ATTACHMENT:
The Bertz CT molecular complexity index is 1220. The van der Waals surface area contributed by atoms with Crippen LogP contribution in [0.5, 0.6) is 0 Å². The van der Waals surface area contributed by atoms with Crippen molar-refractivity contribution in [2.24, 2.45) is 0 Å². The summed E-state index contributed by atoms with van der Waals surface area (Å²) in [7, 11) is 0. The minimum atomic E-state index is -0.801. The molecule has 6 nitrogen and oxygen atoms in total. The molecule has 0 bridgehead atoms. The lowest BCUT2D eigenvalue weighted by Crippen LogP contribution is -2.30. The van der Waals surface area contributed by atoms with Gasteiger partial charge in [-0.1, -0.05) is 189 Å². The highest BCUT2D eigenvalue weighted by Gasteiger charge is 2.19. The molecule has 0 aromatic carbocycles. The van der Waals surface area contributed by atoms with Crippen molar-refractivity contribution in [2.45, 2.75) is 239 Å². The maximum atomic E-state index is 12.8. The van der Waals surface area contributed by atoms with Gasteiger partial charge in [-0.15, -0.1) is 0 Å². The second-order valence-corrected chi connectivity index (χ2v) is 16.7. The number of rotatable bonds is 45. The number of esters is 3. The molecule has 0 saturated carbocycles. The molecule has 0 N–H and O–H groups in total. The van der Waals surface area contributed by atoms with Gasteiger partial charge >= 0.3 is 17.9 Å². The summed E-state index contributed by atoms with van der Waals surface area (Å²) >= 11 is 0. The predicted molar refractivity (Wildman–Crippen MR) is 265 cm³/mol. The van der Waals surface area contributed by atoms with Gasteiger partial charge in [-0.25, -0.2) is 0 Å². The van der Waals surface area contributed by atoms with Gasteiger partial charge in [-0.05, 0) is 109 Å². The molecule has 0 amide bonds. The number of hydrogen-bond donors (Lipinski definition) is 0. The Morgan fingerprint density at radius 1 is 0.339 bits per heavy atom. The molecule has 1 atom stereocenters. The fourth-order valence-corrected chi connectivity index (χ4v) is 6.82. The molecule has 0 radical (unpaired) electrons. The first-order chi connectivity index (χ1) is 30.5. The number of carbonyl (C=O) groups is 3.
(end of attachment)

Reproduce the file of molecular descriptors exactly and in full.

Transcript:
The Bertz CT molecular complexity index is 1220. The van der Waals surface area contributed by atoms with Crippen LogP contribution in [0.5, 0.6) is 0 Å². The van der Waals surface area contributed by atoms with Crippen molar-refractivity contribution in [2.24, 2.45) is 0 Å². The summed E-state index contributed by atoms with van der Waals surface area (Å²) in [7, 11) is 0. The minimum atomic E-state index is -0.801. The molecule has 6 nitrogen and oxygen atoms in total. The molecule has 0 bridgehead atoms. The lowest BCUT2D eigenvalue weighted by Crippen LogP contribution is -2.30. The van der Waals surface area contributed by atoms with Gasteiger partial charge in [-0.1, -0.05) is 189 Å². The highest BCUT2D eigenvalue weighted by Gasteiger charge is 2.19. The molecule has 0 aromatic carbocycles. The van der Waals surface area contributed by atoms with Crippen molar-refractivity contribution in [2.45, 2.75) is 239 Å². The maximum atomic E-state index is 12.8. The van der Waals surface area contributed by atoms with Gasteiger partial charge in [-0.15, -0.1) is 0 Å². The second-order valence-corrected chi connectivity index (χ2v) is 16.7. The number of rotatable bonds is 45. The number of esters is 3. The molecule has 0 saturated carbocycles. The molecule has 0 N–H and O–H groups in total. The van der Waals surface area contributed by atoms with Gasteiger partial charge >= 0.3 is 17.9 Å². The summed E-state index contributed by atoms with van der Waals surface area (Å²) >= 11 is 0. The predicted molar refractivity (Wildman–Crippen MR) is 265 cm³/mol. The van der Waals surface area contributed by atoms with Gasteiger partial charge in [-0.25, -0.2) is 0 Å². The van der Waals surface area contributed by atoms with Gasteiger partial charge in [-0.05, 0) is 109 Å². The molecule has 0 amide bonds. The number of hydrogen-bond donors (Lipinski definition) is 0. The Morgan fingerprint density at radius 1 is 0.339 bits per heavy atom. The molecule has 1 atom stereocenters. The fourth-order valence-corrected chi connectivity index (χ4v) is 6.82. The molecule has 0 radical (unpaired) electrons. The first-order chi connectivity index (χ1) is 30.5. The number of carbonyl (C=O) groups is 3.